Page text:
Ashwini Gangal

Priti Nair launches Curry-Nation

The development had been brewing for a few months; afaqs! catches up with the lady herself, who spills the beans over a cup of coffee.

Her passion for advertising is palpable and her excitement, infectious. "One has to literally breathe advertising to enjoy this profession," smiles Priti Nair, who, after letting the suspense gestate for three months, has finally announced the launch of her own advertising agency. Called Curry-Nation Brand Conversations, the start-up is located at a 1000 sq. ft office at Nirman Kendra, Mahalaxmi, a commercial location in South Mumbai.

Priti Nair launches Curry-Nation
"I've already started decorating my space with really old Indian advertisements that appeared on rusted tin plates years ago. I picked these up from Chor Bazaar," says a bubbly Nair.

Currently, Curry-Nation is a five person army comprising a blend of creative and planning talent. Will Curry-Nation be positioned as a planning-led agency or one with powerful creative genes?

"Since we're such a small set up, it's hard to separate the two, really," says Nair, "Anyway, creative people are very good strategists as they are good observers of quirkiness and planners are frustrated creative people!"

Why Curry-Nation?

A true blue patriot, Nair named her agency Curry-Nation as a celebration of Indian culture. "I feel there is a huge parallel between our food and our people - both have several textures, layers and are multi-dimensional. Moreover, both are spicy and interesting," she explains.

Priti Nair launches Curry-Nation
Nair wants to make advertisements that work for Indians. "Indians are 'heart' people - we like a certain kind of entertainment, we love to laugh, tell happy stories and are all about the emotions. We don't particularly like plain and non-complicated ways of putting things. We're good at absorbing lots of information and are quick to break into a dance," she continues passionately.

Thus, Curry-Nation will be all about tapping into this rich, beautiful culture. Be it Surf Excel, the famous Balbir Pasha campaign or VIP, Nair has enjoyed working on truly 'desi' communication that caters to the quintessential Indian. That's the kind of advertising she looks forward to creating at Curry-Nation.

Nair and team are looking to create ads based on uniquely Indian insights, that is, 'Ind-sights' that ought to keep pushing the agency towards finding the sharp edges on general consumer behaviour. "There's so much unexplored territory," Nair chirps in anticipation.

Would that mean the agency wants to work only with home-grown brands? "Well," answers Nair, "I'd like to work on multi-national brands as well, as long as their products are targeted towards Indian consumers. If their market is India, I'll enjoy tapping into our cultural nuances."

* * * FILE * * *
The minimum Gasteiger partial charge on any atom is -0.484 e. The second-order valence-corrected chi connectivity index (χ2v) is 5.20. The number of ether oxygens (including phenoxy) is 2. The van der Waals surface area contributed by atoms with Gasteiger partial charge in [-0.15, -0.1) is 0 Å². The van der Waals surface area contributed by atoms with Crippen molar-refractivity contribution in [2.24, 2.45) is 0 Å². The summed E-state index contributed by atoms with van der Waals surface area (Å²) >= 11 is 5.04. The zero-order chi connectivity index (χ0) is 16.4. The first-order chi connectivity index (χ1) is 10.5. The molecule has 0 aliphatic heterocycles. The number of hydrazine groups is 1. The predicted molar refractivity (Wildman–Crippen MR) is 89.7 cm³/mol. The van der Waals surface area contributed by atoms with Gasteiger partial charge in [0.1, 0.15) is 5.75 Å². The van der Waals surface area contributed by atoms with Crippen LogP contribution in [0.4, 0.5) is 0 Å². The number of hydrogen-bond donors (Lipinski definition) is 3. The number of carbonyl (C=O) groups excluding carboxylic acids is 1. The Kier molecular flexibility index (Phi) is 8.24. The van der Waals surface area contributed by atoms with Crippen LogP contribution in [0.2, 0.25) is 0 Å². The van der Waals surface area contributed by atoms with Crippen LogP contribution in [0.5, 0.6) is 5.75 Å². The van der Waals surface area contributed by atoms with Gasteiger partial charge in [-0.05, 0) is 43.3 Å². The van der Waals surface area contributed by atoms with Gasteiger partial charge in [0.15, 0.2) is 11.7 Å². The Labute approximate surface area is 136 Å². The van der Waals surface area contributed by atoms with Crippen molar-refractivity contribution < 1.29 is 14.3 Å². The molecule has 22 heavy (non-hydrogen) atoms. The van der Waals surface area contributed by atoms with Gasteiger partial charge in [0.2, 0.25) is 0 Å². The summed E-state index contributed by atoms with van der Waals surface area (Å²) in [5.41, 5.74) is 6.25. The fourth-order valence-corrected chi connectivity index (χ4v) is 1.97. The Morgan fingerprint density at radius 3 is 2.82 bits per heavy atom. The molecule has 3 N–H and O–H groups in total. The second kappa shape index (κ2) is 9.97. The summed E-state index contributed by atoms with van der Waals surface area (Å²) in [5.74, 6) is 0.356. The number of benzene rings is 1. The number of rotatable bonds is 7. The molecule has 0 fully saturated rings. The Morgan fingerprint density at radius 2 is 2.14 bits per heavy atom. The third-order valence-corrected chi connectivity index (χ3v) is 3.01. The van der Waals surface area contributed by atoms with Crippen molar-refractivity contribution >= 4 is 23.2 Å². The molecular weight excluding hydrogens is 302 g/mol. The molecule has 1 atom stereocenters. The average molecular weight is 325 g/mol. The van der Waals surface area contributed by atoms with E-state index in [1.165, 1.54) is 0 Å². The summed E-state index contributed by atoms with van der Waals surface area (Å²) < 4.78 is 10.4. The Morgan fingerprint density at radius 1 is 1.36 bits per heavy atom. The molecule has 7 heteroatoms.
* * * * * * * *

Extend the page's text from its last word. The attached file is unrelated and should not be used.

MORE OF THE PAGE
What's in store?

It is learnt that the agency is looking for long term brand solutions rather than creative one-offs. The team is looking to work with likeminded clients who're interested in touching a chord with Indian consumers. In particular, Nair is eyeing three types of brands - those belonging to the FMCG category as she finds the space highly volatile; big philosophical brands that come with the promise to change social life; and other complete non-involvement categories (plywood, for instance) owing to the challenge involved in placing such brands right on top of the consumers' minds. The mobile digital space is something that Nair looks forward to 'cracking', too.

The road that led to Curry-Nation

Nair, an English Literature graduate, has come a long way. She has spent about 20 years in the industry. Her most recent assignment was at BBH, where she served as managing partner. Here, she worked on brands such as Marico's Parachute Therapie, Vaseline and Surf. Prior to joining BBH in 2008, Nair was national creative director, Grey Worldwide.

Priti Nair launches Curry-Nation
Priti Nair launches Curry-Nation
Earlier, she had spent about nine years at Lowe Lintas. At Lowe, she crafted some memorable campaigns for brands including Surf Excel, Greenply, Greenlam, Axe and the much talked about Balbir Pasha AIDS awareness campaign.

She began her career at DART Advertising in 1990. Later, after moving to Leo Burnett (then Chaitra Leo Burnett) in 1991, she handled brands such as Coca-Cola, Limca, Ariel and Complan.

Vision for 2011

While Nair does not plan to plunge into the "pitch circle" just as yet, she nonetheless plans to expand the team strength to about 20 people by the end of the calendar year. Initially, experienced individuals will be roped in to strengthen the team; eventually, some fresh, young blood will be sourced.

She adds that by December 2011, she sees Curry-Nation working on six to nine brands.

Meaningful relationships beyond the "buying-selling" are what she is seeking. "Clients' problems are real; we want to find and deliver real solutions," she asserts. This is one of the things she has learnt from her mentors KS Chakravarthy aka Chax, national creative director, DraftFCB Ulka and R Balakrishnan aka Balki, chairperson and chief creative officer, Lowe Lintas. She is grateful to have been groomed by these stalwarts who, in her words, are people of integrity and honesty who taught her resilience.

Her overall objective is a rather intriguing one. "My only aim now is that if I sit with my family and watch a commercial created by Curry-Nation, I should not feel ashamed or embarrassed!" Nair laughs.

Even more intriguing is her immediate goal - to bring on board an experienced advertising professional to partner this venture.

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